Monday, January 05, 2009

U.S. Judge Revives Lawsuit Over Bush Wiretap Program

Henry K. Lee writes in The San Francisco Chronicle:

A defunct Islamic charity in Oregon that says it was illegally wiretapped by federal authorities can pursue its lawsuit challenging President Bush's clandestine eavesdropping program, a federal judge in San Francisco ruled Monday.

In reviving a suit filed by Al-Haramain Islamic Foundation, Chief U.S. District Judge Vaughn Walker said the group had enough publicly available evidence to show that it could reasonably believe it had been wiretapped.

The ruling is "a big win for us," said Jon Eisenberg, an Oakland attorney for the plaintiffs.

Walker had dismissed the suit in July, saying the group could not use a classified document that the government had accidentally turned over to the foundation.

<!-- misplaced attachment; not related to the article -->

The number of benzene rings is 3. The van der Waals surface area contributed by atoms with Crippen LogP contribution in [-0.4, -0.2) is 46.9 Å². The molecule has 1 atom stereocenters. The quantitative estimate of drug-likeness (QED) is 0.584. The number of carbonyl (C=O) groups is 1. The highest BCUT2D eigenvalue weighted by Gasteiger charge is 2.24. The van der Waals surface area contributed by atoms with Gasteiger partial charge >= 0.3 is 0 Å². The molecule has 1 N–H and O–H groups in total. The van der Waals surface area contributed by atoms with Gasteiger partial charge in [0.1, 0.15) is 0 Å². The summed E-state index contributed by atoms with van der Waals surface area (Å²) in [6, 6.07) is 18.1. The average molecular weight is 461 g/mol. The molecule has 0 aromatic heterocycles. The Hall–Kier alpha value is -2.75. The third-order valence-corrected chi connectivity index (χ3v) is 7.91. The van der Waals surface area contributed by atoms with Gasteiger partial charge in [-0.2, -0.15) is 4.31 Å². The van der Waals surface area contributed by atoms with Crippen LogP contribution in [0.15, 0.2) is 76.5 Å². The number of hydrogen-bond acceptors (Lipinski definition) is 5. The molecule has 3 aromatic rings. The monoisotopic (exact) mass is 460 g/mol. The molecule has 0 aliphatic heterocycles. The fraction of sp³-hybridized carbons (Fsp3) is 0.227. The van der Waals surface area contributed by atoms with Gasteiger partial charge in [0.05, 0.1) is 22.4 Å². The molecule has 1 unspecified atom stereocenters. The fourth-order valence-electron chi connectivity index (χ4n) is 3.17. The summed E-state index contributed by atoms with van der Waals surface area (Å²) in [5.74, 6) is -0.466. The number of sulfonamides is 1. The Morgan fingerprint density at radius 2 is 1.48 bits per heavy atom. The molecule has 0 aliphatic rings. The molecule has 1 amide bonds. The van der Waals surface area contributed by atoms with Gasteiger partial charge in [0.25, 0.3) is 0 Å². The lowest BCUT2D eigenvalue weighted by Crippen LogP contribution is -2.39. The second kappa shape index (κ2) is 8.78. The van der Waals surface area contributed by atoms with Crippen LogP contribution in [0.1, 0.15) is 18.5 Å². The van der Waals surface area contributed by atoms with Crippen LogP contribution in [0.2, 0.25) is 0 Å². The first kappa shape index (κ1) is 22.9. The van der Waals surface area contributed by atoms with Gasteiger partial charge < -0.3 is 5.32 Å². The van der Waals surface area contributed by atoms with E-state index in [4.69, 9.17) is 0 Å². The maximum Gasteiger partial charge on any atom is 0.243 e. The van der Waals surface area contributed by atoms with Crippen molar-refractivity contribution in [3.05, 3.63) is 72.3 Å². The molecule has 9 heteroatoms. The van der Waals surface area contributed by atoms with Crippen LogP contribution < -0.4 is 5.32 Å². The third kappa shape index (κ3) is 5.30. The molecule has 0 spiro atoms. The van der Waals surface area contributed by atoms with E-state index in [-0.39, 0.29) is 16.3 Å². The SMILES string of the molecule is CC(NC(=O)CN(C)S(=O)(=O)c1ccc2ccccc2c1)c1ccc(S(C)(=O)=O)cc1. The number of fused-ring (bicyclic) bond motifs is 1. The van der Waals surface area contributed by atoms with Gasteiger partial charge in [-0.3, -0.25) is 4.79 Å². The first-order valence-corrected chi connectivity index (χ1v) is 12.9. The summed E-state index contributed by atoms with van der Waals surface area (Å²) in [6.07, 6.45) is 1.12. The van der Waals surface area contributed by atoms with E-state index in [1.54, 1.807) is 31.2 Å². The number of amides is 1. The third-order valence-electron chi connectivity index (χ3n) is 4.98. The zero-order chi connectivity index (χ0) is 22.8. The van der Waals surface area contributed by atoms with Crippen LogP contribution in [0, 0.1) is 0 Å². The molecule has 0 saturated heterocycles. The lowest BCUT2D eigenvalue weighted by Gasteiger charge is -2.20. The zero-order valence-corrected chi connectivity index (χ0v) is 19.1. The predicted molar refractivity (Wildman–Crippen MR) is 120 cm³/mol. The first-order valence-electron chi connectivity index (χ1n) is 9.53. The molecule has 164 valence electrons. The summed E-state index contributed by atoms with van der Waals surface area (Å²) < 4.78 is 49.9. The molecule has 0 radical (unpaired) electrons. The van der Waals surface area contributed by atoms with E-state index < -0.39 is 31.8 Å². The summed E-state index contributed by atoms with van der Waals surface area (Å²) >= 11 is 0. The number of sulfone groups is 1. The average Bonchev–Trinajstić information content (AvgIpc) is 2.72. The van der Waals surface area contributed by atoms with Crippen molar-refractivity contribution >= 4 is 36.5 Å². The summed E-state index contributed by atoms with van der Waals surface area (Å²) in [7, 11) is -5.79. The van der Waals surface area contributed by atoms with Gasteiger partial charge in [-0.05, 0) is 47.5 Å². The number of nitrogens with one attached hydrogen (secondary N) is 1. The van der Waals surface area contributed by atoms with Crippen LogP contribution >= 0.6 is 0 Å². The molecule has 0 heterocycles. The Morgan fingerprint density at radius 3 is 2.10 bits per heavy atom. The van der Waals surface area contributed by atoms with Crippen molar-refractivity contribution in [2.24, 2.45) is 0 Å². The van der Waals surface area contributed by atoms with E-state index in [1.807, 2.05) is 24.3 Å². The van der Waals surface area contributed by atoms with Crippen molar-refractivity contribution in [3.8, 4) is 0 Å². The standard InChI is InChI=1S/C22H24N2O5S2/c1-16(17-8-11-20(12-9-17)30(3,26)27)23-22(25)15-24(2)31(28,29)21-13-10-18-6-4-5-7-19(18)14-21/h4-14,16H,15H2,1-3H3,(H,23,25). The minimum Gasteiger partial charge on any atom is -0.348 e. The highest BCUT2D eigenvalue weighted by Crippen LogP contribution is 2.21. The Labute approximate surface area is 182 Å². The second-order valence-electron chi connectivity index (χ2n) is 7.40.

But later that month, the group produced non-secret information - an October 2007 speech in which a deputy FBI director said that the agency "used ... surveillance" in an investigation into whether the organization was linked to terrorism. The speech was given at a conference of the American Bankers Association and American Bar Association on money laundering.

More here.


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